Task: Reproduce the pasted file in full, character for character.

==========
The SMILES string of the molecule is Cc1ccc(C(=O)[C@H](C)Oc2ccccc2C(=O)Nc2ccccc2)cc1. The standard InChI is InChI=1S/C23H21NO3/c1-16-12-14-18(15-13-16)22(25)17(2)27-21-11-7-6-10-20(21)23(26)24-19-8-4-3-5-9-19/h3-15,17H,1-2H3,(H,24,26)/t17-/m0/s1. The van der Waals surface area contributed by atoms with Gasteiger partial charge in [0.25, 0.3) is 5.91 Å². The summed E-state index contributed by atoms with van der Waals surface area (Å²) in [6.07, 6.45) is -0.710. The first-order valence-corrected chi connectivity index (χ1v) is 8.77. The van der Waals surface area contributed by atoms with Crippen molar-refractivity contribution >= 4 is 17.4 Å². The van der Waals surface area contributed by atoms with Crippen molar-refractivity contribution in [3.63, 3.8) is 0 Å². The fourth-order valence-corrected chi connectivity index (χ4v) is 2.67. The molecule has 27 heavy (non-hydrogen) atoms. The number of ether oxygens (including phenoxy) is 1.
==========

The SMILES string of the molecule is Cc1ccc(C(=O)[C@H](C)Oc2ccccc2C(=O)Nc2ccccc2)cc1. The standard InChI is InChI=1S/C23H21NO3/c1-16-12-14-18(15-13-16)22(25)17(2)27-21-11-7-6-10-20(21)23(26)24-19-8-4-3-5-9-19/h3-15,17H,1-2H3,(H,24,26)/t17-/m0/s1. The van der Waals surface area contributed by atoms with Gasteiger partial charge in [0.25, 0.3) is 5.91 Å². The summed E-state index contributed by atoms with van der Waals surface area (Å²) in [6.07, 6.45) is -0.710. The first-order valence-corrected chi connectivity index (χ1v) is 8.77. The van der Waals surface area contributed by atoms with Crippen molar-refractivity contribution >= 4 is 17.4 Å². The van der Waals surface area contributed by atoms with Crippen molar-refractivity contribution in [3.63, 3.8) is 0 Å². The fourth-order valence-corrected chi connectivity index (χ4v) is 2.67. The molecule has 27 heavy (non-hydrogen) atoms. The number of ether oxygens (including phenoxy) is 1.